A few years ago, Lexus released the hot rod IS F sedan, instantly shattering all those perceptions of the company being one that makes only soft luxury vehicles. While the V8-powered IS F, and more recently the LFA have driven the brand into the realm of the serious performance car, Lexus has also been trying to inject some of that sporting character into the rest of its line up.
Enter the F Sport line.
Last week I had the chance to spend some time in a 2010 IS350 equipped with the full F Sport package. The recipe for the package is rather simple – take a nicely equipped IS350, and throw a bunch of TRD-supplied performance parts on it.
After driving the car a few miles, the first thing that jumped out at me was the tight feel of the chassis. The F-Sport package includes Bilstein shocks, firmer springs, beefier anti-roll bars, and under-chassis bracing, painted in the signature "F Blue". These parts no doubt will make car this quicker on the track, but more importantly to me – it makes the car that much more involving on the street. At the same time, most of that famed Lexus ride quality is maintained.
Upgraded brakes are also part of the F-sport package. Not just pads, but the whole thing – six piston calipers, giant rotors and and all. Besides providing some serious stopping power, they are also look pretty awesome tucked behind the wheels.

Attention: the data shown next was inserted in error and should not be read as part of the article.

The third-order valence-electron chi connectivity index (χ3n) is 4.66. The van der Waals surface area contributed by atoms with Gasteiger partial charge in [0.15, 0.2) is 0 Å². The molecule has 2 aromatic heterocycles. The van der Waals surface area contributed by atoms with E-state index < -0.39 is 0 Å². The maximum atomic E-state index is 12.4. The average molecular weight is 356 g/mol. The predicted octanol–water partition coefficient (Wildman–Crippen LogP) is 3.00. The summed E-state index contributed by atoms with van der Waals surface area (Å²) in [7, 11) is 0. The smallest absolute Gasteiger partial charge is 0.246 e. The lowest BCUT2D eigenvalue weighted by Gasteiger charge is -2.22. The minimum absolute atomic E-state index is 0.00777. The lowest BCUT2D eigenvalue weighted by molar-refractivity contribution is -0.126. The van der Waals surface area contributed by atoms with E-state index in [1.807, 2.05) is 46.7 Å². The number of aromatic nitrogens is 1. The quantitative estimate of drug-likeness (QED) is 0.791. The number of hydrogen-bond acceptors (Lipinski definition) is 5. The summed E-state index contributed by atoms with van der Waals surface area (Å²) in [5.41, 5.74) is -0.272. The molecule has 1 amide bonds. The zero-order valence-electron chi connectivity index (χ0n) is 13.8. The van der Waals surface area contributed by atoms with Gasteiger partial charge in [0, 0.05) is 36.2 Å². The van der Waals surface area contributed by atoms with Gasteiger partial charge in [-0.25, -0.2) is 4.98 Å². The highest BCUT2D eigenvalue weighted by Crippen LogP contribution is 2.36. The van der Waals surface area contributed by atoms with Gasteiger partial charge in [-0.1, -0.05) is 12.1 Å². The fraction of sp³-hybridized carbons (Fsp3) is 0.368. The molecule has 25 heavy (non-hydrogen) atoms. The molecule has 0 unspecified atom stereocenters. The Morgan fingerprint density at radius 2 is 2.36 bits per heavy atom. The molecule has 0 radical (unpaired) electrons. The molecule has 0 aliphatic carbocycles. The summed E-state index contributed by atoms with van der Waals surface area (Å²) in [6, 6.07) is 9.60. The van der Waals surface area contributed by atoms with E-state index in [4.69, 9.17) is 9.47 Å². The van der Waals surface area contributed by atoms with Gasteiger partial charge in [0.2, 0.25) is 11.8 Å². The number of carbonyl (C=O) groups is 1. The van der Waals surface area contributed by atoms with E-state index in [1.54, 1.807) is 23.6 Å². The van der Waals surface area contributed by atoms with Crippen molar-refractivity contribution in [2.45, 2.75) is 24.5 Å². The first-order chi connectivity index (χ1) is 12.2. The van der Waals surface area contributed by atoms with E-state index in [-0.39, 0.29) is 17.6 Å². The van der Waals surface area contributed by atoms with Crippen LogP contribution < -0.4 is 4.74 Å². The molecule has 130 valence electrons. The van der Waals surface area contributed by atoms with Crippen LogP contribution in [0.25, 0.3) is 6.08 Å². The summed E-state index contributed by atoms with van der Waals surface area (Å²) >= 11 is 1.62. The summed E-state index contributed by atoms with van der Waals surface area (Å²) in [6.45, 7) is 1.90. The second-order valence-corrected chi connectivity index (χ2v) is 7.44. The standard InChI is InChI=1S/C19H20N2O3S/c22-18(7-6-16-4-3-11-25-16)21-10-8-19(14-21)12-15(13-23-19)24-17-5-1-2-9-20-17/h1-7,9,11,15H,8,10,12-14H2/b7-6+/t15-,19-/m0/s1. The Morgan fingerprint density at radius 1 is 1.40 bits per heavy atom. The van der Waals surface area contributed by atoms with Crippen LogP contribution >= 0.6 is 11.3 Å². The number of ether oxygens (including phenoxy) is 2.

Inside is your typical array of luxury features and the near perfect fit and finish that Lexus is known for.
The back up camera also helped when navigating those shopping centers full of crazy SoCal drivers.
While the IS is a four-door sedan, don't expect tons of leg or head room in the backseat. Again, maybe I need to find some shorter friends…
The car lacks the V8 muscle of the IS F, but the 3.5 liter 2GR-FSE V6 makes more than enough power to work the chassis.
Rated at 306 horsepower in stock form, the F Sport intake adds a few more ponies and gives the engine a distinct growl at higher rpm.
Also included is an exhaust system with a nice mellow tone that's perfect for a daily driver.
The F-Sport package also includes a set of unique 19" wheels. 8" wide in the front, and 9" wide in the rear.
That's some pretty decent fitment for factory stuff, no?
I really like what Lexus has done to turn the IS into a driver's car.
It's got the look, the sound, the power, and the feel – but there's just one thing that hampers the experience in my eye.
That would be the six-speed auto transmission. It's not so much that autos are bad, it's just that the gearbox here doesn't seem to match the rest of the car. Even in manual mode with the paddle shifters, I didn't feel much connectivity. There was a sizable delay in how fast the tranny reacted.
A trick auto box like the ones available in other high end cars, or better yet an old fashioned manual gear box would be a welcome addition. You can get a manual in the IS250, and it's a shame you can't get one on the more powerful 350. Hopefully it's something we'll see on the next gen IS.
How fun would this car be with a slick-shifting six-speed?
All in all, I'm very impressed with how a group of well-selected bolt-on upgrades transform the car. While the F-Sport package comes at a cost, there's always be something to said for factory-backed pieces that won't void the warranty.
At this point, the only issue would be whether you want to spend a little more and jump into the IS F. Speaking of the IS F, I'll be having a go in that car within the next few weeks – something I'd rather giddy for.